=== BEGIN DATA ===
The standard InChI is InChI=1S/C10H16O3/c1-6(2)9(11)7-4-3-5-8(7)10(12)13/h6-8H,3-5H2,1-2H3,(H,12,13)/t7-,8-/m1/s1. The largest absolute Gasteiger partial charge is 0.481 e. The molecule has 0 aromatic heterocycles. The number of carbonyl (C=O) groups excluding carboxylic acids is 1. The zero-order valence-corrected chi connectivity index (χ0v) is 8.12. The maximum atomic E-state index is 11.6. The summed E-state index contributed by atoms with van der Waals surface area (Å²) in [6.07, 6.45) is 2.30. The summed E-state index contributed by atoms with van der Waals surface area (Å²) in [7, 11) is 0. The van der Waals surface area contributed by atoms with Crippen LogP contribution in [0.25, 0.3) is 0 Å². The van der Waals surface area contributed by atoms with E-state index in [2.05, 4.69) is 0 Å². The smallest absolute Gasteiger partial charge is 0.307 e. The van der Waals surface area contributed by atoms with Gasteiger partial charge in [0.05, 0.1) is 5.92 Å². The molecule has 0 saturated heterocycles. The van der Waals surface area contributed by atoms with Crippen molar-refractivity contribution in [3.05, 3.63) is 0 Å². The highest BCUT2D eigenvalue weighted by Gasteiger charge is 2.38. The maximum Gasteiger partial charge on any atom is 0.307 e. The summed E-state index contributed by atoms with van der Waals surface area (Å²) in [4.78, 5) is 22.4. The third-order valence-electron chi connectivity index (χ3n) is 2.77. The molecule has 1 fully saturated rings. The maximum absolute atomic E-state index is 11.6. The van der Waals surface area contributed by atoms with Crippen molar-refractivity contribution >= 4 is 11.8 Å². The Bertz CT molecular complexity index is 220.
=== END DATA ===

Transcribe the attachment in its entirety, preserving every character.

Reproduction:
The standard InChI is InChI=1S/C10H16O3/c1-6(2)9(11)7-4-3-5-8(7)10(12)13/h6-8H,3-5H2,1-2H3,(H,12,13)/t7-,8-/m1/s1. The largest absolute Gasteiger partial charge is 0.481 e. The molecule has 0 aromatic heterocycles. The number of carbonyl (C=O) groups excluding carboxylic acids is 1. The zero-order valence-corrected chi connectivity index (χ0v) is 8.12. The maximum atomic E-state index is 11.6. The summed E-state index contributed by atoms with van der Waals surface area (Å²) in [6.07, 6.45) is 2.30. The summed E-state index contributed by atoms with van der Waals surface area (Å²) in [7, 11) is 0. The van der Waals surface area contributed by atoms with Crippen LogP contribution in [0.25, 0.3) is 0 Å². The van der Waals surface area contributed by atoms with E-state index in [2.05, 4.69) is 0 Å². The smallest absolute Gasteiger partial charge is 0.307 e. The van der Waals surface area contributed by atoms with Gasteiger partial charge in [0.05, 0.1) is 5.92 Å². The molecule has 0 saturated heterocycles. The van der Waals surface area contributed by atoms with Crippen molar-refractivity contribution in [3.05, 3.63) is 0 Å². The highest BCUT2D eigenvalue weighted by Gasteiger charge is 2.38. The maximum Gasteiger partial charge on any atom is 0.307 e. The summed E-state index contributed by atoms with van der Waals surface area (Å²) in [4.78, 5) is 22.4. The third-order valence-electron chi connectivity index (χ3n) is 2.77. The molecule has 1 fully saturated rings. The maximum absolute atomic E-state index is 11.6. The van der Waals surface area contributed by atoms with Crippen molar-refractivity contribution >= 4 is 11.8 Å². The Bertz CT molecular complexity index is 220.